Dr. Hayashi reportedly initiated thirteen people to the level of Master Teacher.

 

     Ms. Hawayo Takata (1900 - 1980) was born of Japanese immigrant parents in Kauai, Hawaii, on December 24, 1900. She was a Japanese American and she had at least one sister. She worked in fields, then as a maid, and eventually as a housekeeper. She was married and had two daughters. Mrs. Takata suffered from serious medical problems, including asthma, gall stones, and a painful stomach ulcer which was in need of surgery. Subsequently, she is said to have suffered an emotional breakdown. Mrs. Takata eventually traveled to Japan for medical help for her physical issues. While being prepared for surgery, she heard/sensed a “voice” that directed her not to have the surgery and instead let her know that there was another way for her to be healed. She spoke to her nurse about possible alternative treatments and eventually found her way to to Dr. Hayashi and his Reiki clinic in Japan where she received many, many Reiki sessions. Mrs. Takata received several group intensive Reiki sessions each day for several months, and, after that intense experience, she found herself to be completely healed.

               

     Understandably, Mrs. Takata became interested and driven to learn how to use Reiki to heal herself and others, and her persistence eventually persuaded Dr. Hayashi to teach her. Within a year she had received her First and Second Degree Reiki certification, and within two more years in the winter of 1938, Dr. Hayashi initiated her as a Teacher.

 

     Mrs. Takata wanted to train other Reiki Masters, but thought the Western mind would not be able to understand the Japanese ideals and sufficiently respect the Reiki tradition; hence, she formed a group called the Reiki Alliance. “Grandmaster” or “Lineage Bearer” were titles created by the Reiki Alliance, an organization in the west; these titles are meaningful only to that particular organization. In the years that Mrs. Takata worked as a Reiki Master Teacher, she initiated twenty-two Reiki Masters. She died on December 12, 1980.

The system Mrs. Takata introduced to the world is called

"Usui Shiki Ryoho"

or sometimes "Usui Reiki Ryoho,"

which means "Usui Style Healiing Method,"

or "The Usui Way as I Was Taught."

 

     Reiki Alliance teachers began to change the manner in which Reiki was taught, instilling a structure and rigidity very different from the simple, flexible, and intuitive manner taught by Dr. Usui. Waiting periods were established between degrees/levels; some teachers divided the degrees into pieces, charging new fees for each section, modifying the system entirely. The Reiki Alliance named Mrs. Takata’s granddaughter as Grandmaster, which, as already explained, is not a title known or used in Dr. Usui’s organization.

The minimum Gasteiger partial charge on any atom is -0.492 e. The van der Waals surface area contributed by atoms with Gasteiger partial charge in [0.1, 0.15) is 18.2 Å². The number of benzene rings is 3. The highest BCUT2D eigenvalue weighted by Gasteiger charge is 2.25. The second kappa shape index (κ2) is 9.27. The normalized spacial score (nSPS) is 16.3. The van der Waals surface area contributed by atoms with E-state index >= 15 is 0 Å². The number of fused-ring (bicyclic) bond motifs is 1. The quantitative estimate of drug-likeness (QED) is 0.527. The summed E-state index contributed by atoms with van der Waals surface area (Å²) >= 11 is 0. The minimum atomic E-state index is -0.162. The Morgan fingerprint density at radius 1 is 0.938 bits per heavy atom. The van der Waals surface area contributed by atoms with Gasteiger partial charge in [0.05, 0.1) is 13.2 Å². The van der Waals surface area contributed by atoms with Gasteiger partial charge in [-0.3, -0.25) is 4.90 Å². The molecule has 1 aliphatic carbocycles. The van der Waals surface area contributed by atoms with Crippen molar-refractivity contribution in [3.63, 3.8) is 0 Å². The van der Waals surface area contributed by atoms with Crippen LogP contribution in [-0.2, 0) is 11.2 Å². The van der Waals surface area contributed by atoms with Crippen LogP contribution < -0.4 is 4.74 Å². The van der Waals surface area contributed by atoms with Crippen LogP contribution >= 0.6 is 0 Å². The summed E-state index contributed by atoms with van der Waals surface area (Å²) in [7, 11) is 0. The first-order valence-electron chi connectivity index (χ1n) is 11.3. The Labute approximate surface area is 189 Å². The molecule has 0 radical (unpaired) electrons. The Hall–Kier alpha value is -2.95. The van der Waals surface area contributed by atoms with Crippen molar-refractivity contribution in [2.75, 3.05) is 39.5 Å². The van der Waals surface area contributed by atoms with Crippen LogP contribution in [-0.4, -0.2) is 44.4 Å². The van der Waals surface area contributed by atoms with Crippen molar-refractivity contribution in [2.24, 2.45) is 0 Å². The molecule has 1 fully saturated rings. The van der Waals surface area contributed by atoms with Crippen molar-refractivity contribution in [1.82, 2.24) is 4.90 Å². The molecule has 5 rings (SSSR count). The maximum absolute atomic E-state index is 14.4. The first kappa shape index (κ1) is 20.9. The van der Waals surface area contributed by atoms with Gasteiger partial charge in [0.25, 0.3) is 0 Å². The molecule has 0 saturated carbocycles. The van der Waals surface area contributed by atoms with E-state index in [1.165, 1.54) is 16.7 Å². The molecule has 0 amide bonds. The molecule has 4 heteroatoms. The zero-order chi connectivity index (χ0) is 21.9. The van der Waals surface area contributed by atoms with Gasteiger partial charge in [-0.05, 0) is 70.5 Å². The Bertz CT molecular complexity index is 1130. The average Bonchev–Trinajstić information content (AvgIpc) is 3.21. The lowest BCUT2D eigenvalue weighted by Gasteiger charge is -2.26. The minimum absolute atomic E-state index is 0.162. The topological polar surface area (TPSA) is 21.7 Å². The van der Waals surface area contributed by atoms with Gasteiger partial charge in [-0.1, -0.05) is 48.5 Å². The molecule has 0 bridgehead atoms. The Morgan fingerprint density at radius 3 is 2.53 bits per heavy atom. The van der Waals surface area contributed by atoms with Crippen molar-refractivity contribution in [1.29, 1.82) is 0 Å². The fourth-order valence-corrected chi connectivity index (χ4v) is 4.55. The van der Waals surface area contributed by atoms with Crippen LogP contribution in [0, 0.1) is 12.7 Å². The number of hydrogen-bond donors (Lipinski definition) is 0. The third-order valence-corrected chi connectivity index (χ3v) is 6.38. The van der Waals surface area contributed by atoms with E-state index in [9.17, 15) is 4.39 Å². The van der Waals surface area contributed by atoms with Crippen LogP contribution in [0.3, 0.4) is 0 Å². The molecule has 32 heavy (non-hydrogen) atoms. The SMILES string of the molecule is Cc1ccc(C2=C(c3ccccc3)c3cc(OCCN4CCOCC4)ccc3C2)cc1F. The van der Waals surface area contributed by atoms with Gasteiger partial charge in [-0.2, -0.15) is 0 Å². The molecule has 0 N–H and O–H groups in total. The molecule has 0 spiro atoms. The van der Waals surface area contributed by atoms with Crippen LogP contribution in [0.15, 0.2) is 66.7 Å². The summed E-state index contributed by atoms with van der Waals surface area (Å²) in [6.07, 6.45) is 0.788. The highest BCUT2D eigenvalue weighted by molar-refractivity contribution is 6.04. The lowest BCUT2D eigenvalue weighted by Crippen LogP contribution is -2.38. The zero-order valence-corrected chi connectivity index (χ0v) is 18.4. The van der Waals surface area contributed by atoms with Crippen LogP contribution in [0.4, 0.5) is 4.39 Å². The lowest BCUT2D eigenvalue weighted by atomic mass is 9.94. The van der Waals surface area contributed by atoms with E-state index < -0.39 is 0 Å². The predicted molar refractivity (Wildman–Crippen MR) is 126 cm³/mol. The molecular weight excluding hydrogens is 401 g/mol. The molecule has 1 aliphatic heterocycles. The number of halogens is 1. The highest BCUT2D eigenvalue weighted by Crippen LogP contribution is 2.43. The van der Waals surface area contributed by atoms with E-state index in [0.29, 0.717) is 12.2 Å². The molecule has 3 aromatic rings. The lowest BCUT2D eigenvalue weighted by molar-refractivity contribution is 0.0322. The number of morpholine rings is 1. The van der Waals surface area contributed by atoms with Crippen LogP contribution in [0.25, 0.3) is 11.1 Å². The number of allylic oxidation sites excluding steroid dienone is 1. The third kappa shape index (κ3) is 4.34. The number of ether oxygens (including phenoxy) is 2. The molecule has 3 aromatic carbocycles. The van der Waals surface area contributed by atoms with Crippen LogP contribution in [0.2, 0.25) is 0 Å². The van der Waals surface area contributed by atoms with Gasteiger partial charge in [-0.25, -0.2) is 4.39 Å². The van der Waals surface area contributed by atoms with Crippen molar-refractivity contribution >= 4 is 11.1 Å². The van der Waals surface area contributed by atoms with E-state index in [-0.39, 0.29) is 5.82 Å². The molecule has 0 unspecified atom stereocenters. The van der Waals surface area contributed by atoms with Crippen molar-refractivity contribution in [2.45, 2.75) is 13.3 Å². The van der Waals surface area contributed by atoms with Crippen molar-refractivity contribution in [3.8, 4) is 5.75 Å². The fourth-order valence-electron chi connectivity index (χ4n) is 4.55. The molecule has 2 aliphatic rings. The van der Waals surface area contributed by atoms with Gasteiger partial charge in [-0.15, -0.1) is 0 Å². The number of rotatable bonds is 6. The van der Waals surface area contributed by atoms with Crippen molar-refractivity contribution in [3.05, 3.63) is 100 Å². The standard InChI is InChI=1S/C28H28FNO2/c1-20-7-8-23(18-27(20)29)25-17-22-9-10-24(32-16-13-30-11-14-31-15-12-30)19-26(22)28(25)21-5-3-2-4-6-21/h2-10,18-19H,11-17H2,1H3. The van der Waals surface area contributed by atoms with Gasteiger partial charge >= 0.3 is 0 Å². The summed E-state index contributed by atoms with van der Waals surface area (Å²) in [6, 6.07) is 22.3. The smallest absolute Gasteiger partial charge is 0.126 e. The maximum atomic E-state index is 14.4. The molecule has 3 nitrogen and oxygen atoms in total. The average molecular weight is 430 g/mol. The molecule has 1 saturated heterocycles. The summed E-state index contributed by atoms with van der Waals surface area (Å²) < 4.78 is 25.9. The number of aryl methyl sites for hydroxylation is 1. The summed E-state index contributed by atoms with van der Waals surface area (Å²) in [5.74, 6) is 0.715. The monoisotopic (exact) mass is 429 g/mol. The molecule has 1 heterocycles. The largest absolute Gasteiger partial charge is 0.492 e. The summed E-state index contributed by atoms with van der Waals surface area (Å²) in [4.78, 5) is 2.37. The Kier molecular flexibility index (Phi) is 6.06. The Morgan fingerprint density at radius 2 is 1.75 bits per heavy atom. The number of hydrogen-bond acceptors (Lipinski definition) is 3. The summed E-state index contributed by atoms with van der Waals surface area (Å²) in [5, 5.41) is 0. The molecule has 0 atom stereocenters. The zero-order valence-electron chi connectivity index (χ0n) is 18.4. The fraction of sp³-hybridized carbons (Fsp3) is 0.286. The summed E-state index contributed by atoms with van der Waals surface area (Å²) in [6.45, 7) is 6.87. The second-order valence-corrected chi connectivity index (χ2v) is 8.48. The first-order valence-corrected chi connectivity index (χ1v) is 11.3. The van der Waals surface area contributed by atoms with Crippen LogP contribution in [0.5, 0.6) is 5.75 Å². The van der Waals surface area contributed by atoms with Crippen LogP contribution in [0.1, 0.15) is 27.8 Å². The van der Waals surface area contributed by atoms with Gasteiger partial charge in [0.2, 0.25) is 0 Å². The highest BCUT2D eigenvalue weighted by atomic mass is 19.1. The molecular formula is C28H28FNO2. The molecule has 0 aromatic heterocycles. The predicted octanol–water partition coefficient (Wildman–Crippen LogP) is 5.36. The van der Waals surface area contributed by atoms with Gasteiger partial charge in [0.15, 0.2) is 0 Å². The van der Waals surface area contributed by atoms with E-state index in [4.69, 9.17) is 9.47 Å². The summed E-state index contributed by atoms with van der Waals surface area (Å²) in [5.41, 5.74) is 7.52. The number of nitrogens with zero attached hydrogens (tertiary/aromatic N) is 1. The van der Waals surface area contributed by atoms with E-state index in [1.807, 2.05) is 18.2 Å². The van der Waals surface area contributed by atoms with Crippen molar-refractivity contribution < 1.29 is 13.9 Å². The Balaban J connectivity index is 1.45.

One group of Reiki Alliance people lost a court battle in Texas when they attempted to patent the word Reiki, which means Spiritually-Guided Life Force Energy. That would be like trying to patent the word “breath” or any other word for something that belongs to all humanity. 

Attempts, such as this, to own Reiki come from a deep misunderstanding of the nature of Reiki. It has been questioned whether Mrs. Takata would have supported such changes and activities.

 

The practice of Reiki became increasingly elitist and separatist because of all these goings-on and, coupled with the exorbitantly high fees, some teachers were prompted to leave the Reiki Alliance. These teachers are described as “Independent Reiki Master Teachers” and are driven by a desire to teach Reiki to as many people as possible. Fees are much lower, and the more intuitive method of performing and teaching Reiki flourishes similar to the way Dr. Usui performed and taught this beautiful healing modality.

Today there are thousands of both Reiki Alliance and Independent Reiki Master Teachers and Therapists throughout the world, providing a potpourri of methods and teachings. 

 

     Meanwhile, Chiyoko Yamaguchi was quietly living her life in Japan. She raised her family, using Reiki regularly with them. Her son, Tadao Yamaguchi, born in 1952, claims that he never went to a medical doctor while growing up because Reiki took care of any sicknesses or injuries. About 10 years ago, Frank Arjava Petter, a Reiki Master originally from Germany, heard of Chiyoko and traveled to Japan to meet her. He became her student and learned Jikiden Reiki which has now been taught worldwide by Petter, by Tadao Yamaguchi, and by their students. 

Reiki is now taught and offered all over the world. It is used in hospitals, often side by side with medical care which it nicely complements. Hospital patients eagerly request Reiki Healing Sessions once they've experienced Reiki for themselves and medical staff often suggest that patients give Reiki a try knowing fully well that Reiki has been responsible for their patients' increased comfort, reduced pain, decreased stress, and improved sleep, calm, and relaxation.

Dr. Mikao Usui
Dr. Chujiro Hayashi
Mrs. Hawayo Takata
Chiyoko Yamaguchi